Campus News

Students involved in Dejope bias incident issue apology

Wunk Sheek co-leader Kelly Holmes said she hopes the apology will educate students about bias. 

Image By: Leah Voskuil

Several students involved in a bias incident at Dejope Residence Hall emailed a letter of apology Wednesday to different members of the UW-Madison campus community.

The students involved in the March 9 incident admitted their actions at the time were painful, but said they “never intended for [their] actions to be hurtful.” The students stressed that the act was not “racially motivated or meant to exclude anyone from campus,” as they did not know the ceremony was being held for. The letter did not include the names of the students involved.

“I hope it's an honest letter,” said UW-Madison junior and co-leader of campus Native American organization Wunk Sheek, Kelly Holmes. “I hope that the letter truly reflects their experience.”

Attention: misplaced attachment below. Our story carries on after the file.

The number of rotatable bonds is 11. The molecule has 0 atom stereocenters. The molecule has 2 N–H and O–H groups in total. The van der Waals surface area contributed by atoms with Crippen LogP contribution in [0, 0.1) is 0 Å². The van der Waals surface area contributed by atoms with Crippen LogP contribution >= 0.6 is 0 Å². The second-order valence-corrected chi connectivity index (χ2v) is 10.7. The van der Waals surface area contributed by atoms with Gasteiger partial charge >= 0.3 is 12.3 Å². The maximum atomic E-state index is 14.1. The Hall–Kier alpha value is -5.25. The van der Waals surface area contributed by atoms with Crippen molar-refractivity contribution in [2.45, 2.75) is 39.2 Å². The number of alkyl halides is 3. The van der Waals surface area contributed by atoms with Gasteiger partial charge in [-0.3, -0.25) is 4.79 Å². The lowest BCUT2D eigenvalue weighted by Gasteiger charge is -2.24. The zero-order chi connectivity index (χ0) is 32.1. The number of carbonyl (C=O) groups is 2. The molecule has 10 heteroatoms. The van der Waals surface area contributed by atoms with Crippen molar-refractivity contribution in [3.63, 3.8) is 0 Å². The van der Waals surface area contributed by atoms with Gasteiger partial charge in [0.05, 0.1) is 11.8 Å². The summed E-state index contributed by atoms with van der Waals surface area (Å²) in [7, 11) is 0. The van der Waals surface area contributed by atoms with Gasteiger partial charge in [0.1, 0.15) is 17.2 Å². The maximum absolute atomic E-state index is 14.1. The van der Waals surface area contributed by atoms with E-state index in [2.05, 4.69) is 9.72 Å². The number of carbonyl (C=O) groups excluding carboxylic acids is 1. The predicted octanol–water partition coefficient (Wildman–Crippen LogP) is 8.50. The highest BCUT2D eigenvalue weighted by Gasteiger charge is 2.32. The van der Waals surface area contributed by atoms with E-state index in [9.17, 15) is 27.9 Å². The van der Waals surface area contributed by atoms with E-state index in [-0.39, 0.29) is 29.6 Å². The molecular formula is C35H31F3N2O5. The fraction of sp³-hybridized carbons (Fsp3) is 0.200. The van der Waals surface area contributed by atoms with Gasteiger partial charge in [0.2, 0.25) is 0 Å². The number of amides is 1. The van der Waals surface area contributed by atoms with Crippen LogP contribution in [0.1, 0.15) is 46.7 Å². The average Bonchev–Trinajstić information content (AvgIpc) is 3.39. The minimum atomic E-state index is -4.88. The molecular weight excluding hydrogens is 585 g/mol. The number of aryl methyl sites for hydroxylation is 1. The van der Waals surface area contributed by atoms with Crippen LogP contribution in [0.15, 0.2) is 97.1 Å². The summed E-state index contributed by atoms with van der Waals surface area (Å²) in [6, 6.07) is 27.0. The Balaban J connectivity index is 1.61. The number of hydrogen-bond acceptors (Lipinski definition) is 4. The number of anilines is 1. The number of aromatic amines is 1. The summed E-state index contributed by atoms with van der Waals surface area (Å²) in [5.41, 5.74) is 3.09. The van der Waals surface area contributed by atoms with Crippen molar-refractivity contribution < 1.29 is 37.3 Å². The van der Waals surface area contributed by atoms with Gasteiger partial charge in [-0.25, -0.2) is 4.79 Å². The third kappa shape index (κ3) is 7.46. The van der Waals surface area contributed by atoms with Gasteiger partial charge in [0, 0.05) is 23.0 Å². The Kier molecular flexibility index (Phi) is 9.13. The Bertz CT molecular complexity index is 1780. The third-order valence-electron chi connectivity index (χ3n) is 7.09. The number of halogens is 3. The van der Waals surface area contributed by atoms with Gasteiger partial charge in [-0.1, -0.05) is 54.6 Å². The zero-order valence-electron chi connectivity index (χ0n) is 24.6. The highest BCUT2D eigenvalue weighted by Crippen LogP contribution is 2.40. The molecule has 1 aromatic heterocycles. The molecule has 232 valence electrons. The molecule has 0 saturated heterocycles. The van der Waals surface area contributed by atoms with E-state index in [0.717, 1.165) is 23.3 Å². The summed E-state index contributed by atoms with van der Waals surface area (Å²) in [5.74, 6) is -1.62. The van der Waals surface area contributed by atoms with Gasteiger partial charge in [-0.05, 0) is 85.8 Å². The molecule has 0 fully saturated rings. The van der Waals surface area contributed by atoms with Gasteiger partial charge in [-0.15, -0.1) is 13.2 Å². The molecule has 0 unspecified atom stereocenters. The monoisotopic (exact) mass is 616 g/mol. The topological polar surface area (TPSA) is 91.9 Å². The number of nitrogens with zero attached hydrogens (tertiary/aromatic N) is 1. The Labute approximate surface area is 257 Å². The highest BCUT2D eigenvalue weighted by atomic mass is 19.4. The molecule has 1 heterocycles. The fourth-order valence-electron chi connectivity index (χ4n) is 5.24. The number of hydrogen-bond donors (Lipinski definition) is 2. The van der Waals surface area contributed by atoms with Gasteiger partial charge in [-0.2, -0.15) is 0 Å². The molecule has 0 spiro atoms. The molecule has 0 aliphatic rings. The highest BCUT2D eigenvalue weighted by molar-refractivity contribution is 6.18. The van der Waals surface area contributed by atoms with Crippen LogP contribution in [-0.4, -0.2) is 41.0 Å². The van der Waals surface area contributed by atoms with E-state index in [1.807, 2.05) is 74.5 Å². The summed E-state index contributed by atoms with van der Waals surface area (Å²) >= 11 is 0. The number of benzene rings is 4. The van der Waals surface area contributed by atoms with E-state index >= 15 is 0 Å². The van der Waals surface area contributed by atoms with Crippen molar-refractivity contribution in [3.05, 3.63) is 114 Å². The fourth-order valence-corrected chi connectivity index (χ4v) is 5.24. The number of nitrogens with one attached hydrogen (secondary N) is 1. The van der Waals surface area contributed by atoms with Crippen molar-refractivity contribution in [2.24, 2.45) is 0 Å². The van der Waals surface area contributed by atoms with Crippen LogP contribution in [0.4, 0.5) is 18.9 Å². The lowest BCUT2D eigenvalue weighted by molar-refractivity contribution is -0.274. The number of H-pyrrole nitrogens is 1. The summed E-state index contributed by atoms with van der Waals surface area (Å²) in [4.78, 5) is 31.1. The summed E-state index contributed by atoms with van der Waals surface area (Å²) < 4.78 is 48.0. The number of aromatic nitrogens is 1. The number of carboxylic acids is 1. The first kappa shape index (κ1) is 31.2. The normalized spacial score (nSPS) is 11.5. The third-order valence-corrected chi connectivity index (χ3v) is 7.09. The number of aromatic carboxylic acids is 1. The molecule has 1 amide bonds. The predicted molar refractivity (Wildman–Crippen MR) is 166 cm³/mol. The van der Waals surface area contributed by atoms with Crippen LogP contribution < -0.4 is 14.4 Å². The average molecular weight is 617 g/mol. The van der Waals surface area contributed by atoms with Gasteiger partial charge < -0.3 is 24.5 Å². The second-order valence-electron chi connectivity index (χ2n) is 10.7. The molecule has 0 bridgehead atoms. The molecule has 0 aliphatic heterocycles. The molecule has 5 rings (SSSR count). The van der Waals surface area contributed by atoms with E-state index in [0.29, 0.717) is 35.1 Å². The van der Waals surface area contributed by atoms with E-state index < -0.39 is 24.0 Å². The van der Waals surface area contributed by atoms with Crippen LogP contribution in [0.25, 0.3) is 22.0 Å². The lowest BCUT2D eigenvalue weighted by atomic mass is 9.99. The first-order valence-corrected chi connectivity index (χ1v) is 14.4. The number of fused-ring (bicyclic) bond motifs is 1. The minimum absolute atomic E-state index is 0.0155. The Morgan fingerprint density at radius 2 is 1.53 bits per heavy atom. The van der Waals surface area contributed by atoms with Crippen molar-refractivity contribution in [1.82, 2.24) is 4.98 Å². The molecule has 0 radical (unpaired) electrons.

The bias incident referenced in the letter occurred when students from inside Dejope Residence Hall mocked a Native American healing circle being held outside by chanting stereotypical war cries. The students’ chants interrupted a Ho-Chunk elder as he prayed and conversed with students during the healing ceremony.

The ceremony was being held for sexual assault victims after a recent national survey revealed that 47 percent of Native American women at UW-Madison reported being sexually assaulted during their time on campus.

Holmes said she hopes the letter will help the healing process following the incident.

“It seems really rehearsed in a way, like not something that I would imagine students to say but as I mentioned if it's honest then it does help heal,” Holmes said. “If they really meant it then that's awesome, their recognition and advocacy would be great.”

Holmes said she is satisfied with how the process has been handled following the official report of the incident. She said she was happy that students seemed to be educating themselves.

“I am glad that the people met with Gerald, the elder they interrupted,” Holmes said. “That's what was really important to me.”

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